SIMI VALLEY, California — Despite President-elect Donald Trump's pledge to raise defense spending, Sen. Lindsey Graham expects a tough path ahead.
Speaking at the Reagan National Defense Forum here, the South Carolina Republican and influential member of the Senate Armed Services Committee, said Congress will have to deal with the intractable and politically charged problem of statutory budget caps—commonly called sequestration.
"To our friends, its easy to say we will increase defense spending, it's going to be harder than it looks, but we will get there because failure is not an option," Graham said.
Defense spending levels under the caps, Graham said, are "insane, even by Washington standards." On the one hand, most Democrats insist on parity for defense and non-defense spending, and House fiscal hawks will insist it be paid for without deficit spending.
Ultimately, Graham predicted the answer is to cut a deal with Democrats that includes some non-defense spending because Republicans —who expect to have 52 seats in the Senate next year — will need a 60-vote supermajority to advance politically-charged spending legislation.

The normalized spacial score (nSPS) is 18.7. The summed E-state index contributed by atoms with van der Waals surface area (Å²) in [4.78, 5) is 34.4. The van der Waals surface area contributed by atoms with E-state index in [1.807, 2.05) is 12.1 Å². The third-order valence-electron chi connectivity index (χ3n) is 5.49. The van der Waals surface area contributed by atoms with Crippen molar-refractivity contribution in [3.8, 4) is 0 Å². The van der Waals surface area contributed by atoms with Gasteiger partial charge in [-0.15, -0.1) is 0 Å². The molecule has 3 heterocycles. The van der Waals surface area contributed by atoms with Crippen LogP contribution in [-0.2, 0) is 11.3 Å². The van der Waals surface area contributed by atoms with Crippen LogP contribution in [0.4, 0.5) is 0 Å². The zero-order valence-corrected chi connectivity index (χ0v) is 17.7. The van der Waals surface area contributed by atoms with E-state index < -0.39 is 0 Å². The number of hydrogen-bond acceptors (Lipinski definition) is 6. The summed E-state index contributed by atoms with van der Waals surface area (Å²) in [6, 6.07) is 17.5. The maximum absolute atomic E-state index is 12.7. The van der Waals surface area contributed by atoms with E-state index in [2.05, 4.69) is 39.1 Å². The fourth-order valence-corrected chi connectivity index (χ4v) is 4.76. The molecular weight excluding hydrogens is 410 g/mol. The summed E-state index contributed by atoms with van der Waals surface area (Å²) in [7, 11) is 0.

Graham expressed sympathy for both sides, particularly for the non-defense side of the budget, which includes national security spending for the FBI and CIA. Buying back sequestration, he said, would be, "a blood bath."
"I think sequestration relief is at hand," Graham told Defense News after the panel. "A fight within the Republican Party whether you pay for it and how you pay for it. A fight with the Democrats, will it be defense only."
In the near term, Graham — as some other hawkish Republicans — expects a supplemental spending bill in the early days of the Trump administration. To get 60 votes, he said, it will require non-defense spending too.
Graham said he and Senate Armed Services Chair John McCain, R-Ariz., are "on the war path" for more defense spending, "but there are some deals being make." Democrats, he predicted, will budge on the parity principle to make a deal.
"It is their nation too. It is their military too," Graham said. "I think we can find the sweet spot on non-defense spending and defense spending to get enough Democrats. The primary focus is to rebuild the military at a time we're going to need it the most."
Aaron Mehta in Simi Valley, California, contributed to this report.